Disease Knowledge Limited Among Individuals With Type 2 Diabetes

Item with lowest percentage of correct answers (4.4 percent) related to identification of signs of ketoacidosis
Disease Knowledge Limited Among Individuals With Type 2 Diabetes
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WEDNESDAY, March 13, 2024 (HealthDay News) -- There is considerable room for improvement of disease knowledge among individuals with type 2 diabetes (T2D), according to a study published online March 7 in Frontiers in Public Health.

Pedro L. Ferreira, Ph.D., from the Centre for Health Studies and Research of the University of Coimbra in Portugal, and colleagues examined the diabetes knowledge of a T2D population in a cross-sectional, observational study in a convenience sample. Individuals diagnosed with T2D attending ambulatory visits from five health settings, older than 18 years, with a time diagnosis of at least one year, and attending multidisciplinary visits for at least three months were identified. The Portuguese version of the Diabetes Knowledge Test was applied to assess knowledge in 1,200 individuals, ranging in age from 24 to 94 years (mean age, 65.6 ± 11.4 years); 39.9 percent were insulin-treated.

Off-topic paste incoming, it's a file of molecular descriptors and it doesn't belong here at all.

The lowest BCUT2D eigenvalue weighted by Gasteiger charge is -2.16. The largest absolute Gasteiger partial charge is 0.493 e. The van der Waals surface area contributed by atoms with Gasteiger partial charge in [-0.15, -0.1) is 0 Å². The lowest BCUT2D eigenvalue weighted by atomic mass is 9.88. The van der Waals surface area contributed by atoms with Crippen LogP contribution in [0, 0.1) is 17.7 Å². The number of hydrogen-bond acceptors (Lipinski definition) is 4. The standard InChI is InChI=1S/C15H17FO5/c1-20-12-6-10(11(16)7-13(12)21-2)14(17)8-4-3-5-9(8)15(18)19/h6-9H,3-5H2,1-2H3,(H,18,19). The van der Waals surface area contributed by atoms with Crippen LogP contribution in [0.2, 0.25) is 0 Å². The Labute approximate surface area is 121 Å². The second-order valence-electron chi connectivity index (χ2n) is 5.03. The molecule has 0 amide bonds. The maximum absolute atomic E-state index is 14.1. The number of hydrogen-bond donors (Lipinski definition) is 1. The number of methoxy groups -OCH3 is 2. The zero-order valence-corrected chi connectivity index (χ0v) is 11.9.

The researchers found that the percentage of correct answers was 51.8 and 58.7 percent for non-insulin- and insulin-treated individuals, respectively. Three items had a percentage of correct answers lower than 15 percent: 4.4, 11.9, and 13.3 percent related to the identification of signs of ketoacidosis, identification of which food should not be used to treat low blood glucose, and regarding knowledge of free food, respectively.

"The results of this study reinforce the need to improve the disease knowledge of T2D patients and to enable them to achieve better health outcomes," the authors write. "Some of the factors associated with the limited diabetes knowledge are modifiable, and can be addressed through more targeted interventions."

Abstract/Full Text

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